Little firms that could need to zig and not zag

Whenever I have lunch with someone from a non-MPA company, the same comment almost inevitably gets made, unsolicited by me and often apropos of nothing in particular.

"We want to be the next Lionsgate" is how it's simply put, usually quickly amended by, "Don't write that, but that is how we see ourselves in five (or 10) years."

Now obviously such a comment is a compliment to the 8-year-old reinvented Lionsgate, which under vice chairman Michael Burns and co-chairman and CEO Jon Feltheimer has ballooned from an $80 million also-ran to a $1.2 billion mini-major in market-cap terms.

The comment also is a tacit acknowledgment that there really aren't many successful unaligned "indie" players left in the film or TV space. Not in any case of a size that allows them to play in the same big-stakes game as the big boys at the six Hollywood studios that make up the MPA.

How did Lionsgate do it?

Methodically and unsexily, starting with a steady home video biz, buyouts of key libraries, cashing in on cable (think "Weeds" for Showtime or "Mad Men" for AMC), eventually landing an Oscar ("Crash") as well as snapping up Joe Drake's Mandate, Debmar-Mercury and the HIT catalog. Not to mention those "Saw" movies and their progeny.

There were a few stumbles along the way, including hoopla about a potential "Hostel" franchise. (The first installment grossed $47 million domestic; Part 2 managed only $17 million.)

Not that being admired makes one, in whatever business, foolproof: Just think Starbucks, Southwest and Shering-Plough among recent industry darlings that have messed up.

However, that indie folks routinely cite Lionsgate as their entertainment model should give pause: Surely there should be a larger field.

But no: The entertainment landscape for the past 20 years has become littered with indie TV and film companies, not to mention the fact that the six Hollywood studio congloms have managed to bottle the indie spirit, especially on the film side, where their own specialty labels are thriving.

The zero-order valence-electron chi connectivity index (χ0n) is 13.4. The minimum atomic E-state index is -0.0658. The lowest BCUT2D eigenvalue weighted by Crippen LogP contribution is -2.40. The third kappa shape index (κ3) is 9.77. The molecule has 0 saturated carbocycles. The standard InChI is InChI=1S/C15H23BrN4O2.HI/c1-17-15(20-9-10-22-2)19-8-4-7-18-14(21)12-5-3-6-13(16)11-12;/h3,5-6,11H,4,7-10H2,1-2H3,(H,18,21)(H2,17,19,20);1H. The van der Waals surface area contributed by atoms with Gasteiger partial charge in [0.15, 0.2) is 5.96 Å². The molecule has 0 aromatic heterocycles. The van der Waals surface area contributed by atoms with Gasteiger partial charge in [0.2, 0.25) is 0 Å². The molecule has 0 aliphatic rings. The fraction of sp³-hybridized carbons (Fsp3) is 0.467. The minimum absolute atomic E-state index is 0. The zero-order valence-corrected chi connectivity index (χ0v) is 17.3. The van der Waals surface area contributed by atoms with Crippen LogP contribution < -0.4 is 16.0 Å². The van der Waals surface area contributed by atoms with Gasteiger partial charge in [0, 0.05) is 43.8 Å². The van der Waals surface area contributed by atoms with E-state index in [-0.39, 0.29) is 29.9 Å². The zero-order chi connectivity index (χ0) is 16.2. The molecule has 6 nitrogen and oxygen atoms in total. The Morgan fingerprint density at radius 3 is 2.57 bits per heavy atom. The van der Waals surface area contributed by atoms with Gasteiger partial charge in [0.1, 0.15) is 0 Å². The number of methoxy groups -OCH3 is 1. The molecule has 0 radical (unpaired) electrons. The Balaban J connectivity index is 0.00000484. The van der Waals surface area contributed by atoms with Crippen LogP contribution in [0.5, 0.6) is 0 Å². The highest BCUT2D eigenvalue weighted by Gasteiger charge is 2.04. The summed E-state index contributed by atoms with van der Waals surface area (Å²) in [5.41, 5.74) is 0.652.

Still, everyone loves the idea of "the little company that could" because it smacks of youth, energy and creativity, even if in many cases the folks behind these little Lionsgate wannabes are simply ex-studio types who are hoping to reinvent themselves by hanging out a new banner.

The bad news is that there are, despite a democratized Internet, still formidable barriers to entry. As in other industries today, little guys still will probably have to get "rolled up" with other little guys before they're big enough to make a dent.

"Unfortunately, ours has become a highly capital-intensive business," Lionsgate's Burns says. "I think of it as a marathon, not a sprint. There's blocking and tackling and not doing anything stupid. It really is survival of the fittest."

Size does matter, not of offices or exhibition booths but of content: Lionsgate controls 12,000 titles that throw off $90 million in free cash flow each year — a pretty comfortable cushion for taking calculated risks.

If there's a scintilla of good news it's that the congloms have all gotten religion when it comes to the need to shake up the status quo, talk to a greater diversity of content providers and rethink how they do things. Perhaps their grip on things will loosen or at least be more inclusive. That in theory should make for openings for unaligned souls with interesting ideas to pitch.